Hearing Impairment Brief Overview

Deafness in ferrets appears to have a strong correlation with "rare" or more praised coat patterns, such as blaze and panda, however, hearing impairment is not always easy to notice or diagnose. Ferrets are known for being extremely inquisitive animals and use all of their senses to understand an environment so even with a hearing impairment they may use vibration and visual cues more than simply hearing danger.

Indepth

Young ferrets with undiagnosed deafness may appear to be mentally deficient. While littermates run to play with an obnoxious loud toy our deaf subject may seem to be in their own word. Being young and not fully understanding the world yet young hearing impaired ferrets will often quickly become scared if picked up without notice. It is important with a ferret displaying those treats to give some visual cue that you are near - they often respond best to a slow hand movement - but they may still startle from this situation.  Thus, nip training becomes a very delicate process as a scared ferret should not be disciplined for nipping as that is a natural response.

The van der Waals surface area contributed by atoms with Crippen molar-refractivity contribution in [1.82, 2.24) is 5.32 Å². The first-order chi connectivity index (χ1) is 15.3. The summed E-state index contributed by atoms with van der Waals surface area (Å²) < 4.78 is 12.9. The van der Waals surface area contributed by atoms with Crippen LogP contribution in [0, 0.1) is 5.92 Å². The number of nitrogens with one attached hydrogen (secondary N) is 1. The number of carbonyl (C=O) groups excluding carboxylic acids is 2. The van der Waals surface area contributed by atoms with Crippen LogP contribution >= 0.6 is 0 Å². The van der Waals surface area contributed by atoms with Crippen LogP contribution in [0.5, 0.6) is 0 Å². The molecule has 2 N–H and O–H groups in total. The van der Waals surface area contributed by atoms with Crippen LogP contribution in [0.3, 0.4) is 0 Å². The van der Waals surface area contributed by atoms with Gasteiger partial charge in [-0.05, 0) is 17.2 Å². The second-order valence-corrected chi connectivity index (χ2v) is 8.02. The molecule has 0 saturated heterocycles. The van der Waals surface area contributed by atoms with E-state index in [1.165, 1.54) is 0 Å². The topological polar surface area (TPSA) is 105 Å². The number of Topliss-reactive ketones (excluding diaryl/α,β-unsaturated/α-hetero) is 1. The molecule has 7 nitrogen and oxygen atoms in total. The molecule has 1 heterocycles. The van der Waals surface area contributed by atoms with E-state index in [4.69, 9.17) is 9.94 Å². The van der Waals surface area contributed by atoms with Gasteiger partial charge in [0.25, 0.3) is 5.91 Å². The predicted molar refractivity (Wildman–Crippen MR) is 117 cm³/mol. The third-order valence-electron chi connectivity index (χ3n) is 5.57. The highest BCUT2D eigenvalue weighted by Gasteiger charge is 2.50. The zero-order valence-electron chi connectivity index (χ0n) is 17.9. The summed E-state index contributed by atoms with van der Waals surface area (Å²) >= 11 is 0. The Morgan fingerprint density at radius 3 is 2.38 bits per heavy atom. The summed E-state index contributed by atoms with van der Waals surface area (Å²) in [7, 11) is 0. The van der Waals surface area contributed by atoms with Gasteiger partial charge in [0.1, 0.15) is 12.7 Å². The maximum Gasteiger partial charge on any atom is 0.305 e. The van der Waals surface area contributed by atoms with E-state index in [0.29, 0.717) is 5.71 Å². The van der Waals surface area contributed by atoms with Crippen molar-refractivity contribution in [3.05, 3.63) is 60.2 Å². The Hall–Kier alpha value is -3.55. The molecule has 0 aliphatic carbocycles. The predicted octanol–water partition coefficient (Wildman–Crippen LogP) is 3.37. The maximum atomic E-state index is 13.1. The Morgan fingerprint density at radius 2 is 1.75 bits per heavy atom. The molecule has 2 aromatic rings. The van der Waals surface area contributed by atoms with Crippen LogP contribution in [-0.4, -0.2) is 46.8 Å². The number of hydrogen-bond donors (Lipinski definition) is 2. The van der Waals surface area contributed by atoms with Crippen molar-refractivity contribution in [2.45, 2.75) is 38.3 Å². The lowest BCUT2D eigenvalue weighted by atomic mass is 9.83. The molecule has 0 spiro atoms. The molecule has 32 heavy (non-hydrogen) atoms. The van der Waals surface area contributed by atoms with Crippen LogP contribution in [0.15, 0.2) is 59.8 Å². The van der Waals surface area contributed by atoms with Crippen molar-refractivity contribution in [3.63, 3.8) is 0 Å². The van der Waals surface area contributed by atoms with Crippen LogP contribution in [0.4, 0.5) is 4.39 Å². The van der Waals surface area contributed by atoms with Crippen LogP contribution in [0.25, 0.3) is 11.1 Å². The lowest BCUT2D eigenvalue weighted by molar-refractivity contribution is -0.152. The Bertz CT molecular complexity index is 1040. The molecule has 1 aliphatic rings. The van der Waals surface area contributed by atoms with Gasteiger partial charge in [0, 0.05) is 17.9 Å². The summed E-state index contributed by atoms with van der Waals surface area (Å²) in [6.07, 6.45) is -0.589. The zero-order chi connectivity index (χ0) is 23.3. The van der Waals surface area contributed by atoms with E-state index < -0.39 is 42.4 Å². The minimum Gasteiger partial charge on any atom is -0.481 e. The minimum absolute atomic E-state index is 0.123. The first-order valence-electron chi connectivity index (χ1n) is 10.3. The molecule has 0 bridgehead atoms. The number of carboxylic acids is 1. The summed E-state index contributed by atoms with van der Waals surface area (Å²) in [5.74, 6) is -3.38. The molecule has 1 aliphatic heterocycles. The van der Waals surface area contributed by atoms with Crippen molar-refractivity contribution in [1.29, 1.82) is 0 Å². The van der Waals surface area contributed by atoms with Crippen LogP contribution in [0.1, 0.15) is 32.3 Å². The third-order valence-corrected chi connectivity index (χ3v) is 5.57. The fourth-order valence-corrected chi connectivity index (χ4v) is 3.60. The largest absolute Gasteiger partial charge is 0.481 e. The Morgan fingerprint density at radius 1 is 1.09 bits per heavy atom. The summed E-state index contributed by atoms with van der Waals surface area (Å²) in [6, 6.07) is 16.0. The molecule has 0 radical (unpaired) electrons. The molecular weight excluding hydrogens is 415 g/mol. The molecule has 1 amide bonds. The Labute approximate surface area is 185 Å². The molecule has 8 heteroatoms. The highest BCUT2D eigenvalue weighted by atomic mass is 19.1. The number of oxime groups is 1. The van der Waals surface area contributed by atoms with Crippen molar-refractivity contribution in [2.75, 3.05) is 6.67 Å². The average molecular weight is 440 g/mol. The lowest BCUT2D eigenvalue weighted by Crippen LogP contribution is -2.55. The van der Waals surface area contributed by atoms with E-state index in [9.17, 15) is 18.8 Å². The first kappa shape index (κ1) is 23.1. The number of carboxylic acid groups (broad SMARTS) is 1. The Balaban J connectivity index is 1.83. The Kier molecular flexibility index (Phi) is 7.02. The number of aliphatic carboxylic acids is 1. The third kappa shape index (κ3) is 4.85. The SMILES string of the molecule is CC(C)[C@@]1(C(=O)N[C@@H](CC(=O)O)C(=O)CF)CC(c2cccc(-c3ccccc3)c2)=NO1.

Another peculiar trait many owners report is how vocal their deaf companion is, often hissing or exhaling loudly with what appears as for no reason other than excitement. It may be that they are not aware of it, or some vibration generated by this they can hear and are trying to communicate, but likely they do not realise how loud they are.

Deaf ferrets find their own ways to communicate with groups of ferrets and can still bond, but may require human intervention when they do not get audible cues from a playmate. Since they can not hear the playmate hissing or crying they may not realise their playmate is concerned they may be food.